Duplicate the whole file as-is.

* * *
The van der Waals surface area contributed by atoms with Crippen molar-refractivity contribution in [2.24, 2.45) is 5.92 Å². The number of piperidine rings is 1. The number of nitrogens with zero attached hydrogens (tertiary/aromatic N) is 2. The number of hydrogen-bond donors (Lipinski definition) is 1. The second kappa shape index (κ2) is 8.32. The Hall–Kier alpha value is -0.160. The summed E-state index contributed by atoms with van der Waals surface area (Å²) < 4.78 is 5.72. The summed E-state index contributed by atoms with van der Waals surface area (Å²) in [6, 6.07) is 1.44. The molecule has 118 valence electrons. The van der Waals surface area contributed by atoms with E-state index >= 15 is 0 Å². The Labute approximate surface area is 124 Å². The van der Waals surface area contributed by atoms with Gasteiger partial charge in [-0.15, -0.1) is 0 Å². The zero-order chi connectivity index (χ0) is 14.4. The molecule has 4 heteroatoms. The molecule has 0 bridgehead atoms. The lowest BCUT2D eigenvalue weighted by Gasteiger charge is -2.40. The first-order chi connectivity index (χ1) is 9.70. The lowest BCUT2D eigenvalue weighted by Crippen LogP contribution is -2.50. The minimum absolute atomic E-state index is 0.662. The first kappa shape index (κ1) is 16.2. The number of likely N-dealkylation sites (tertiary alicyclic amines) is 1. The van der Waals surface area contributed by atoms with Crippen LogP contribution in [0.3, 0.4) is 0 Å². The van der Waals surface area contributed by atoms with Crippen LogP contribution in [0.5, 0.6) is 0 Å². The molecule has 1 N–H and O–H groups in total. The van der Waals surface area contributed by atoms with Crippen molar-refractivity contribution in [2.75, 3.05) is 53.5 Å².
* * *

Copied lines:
The van der Waals surface area contributed by atoms with Crippen molar-refractivity contribution in [2.24, 2.45) is 5.92 Å². The number of piperidine rings is 1. The number of nitrogens with zero attached hydrogens (tertiary/aromatic N) is 2. The number of hydrogen-bond donors (Lipinski definition) is 1. The second kappa shape index (κ2) is 8.32. The Hall–Kier alpha value is -0.160. The summed E-state index contributed by atoms with van der Waals surface area (Å²) < 4.78 is 5.72. The summed E-state index contributed by atoms with van der Waals surface area (Å²) in [6, 6.07) is 1.44. The molecule has 118 valence electrons. The van der Waals surface area contributed by atoms with E-state index >= 15 is 0 Å². The Labute approximate surface area is 124 Å². The van der Waals surface area contributed by atoms with Gasteiger partial charge in [-0.15, -0.1) is 0 Å². The zero-order chi connectivity index (χ0) is 14.4. The molecule has 4 heteroatoms. The molecule has 0 bridgehead atoms. The lowest BCUT2D eigenvalue weighted by Gasteiger charge is -2.40. The first-order chi connectivity index (χ1) is 9.70. The lowest BCUT2D eigenvalue weighted by Crippen LogP contribution is -2.50. The minimum absolute atomic E-state index is 0.662. The first kappa shape index (κ1) is 16.2. The number of likely N-dealkylation sites (tertiary alicyclic amines) is 1. The van der Waals surface area contributed by atoms with Crippen LogP contribution in [0.3, 0.4) is 0 Å². The van der Waals surface area contributed by atoms with Crippen LogP contribution in [0.5, 0.6) is 0 Å². The molecule has 1 N–H and O–H groups in total. The van der Waals surface area contributed by atoms with Crippen molar-refractivity contribution in [2.75, 3.05) is 53.5 Å².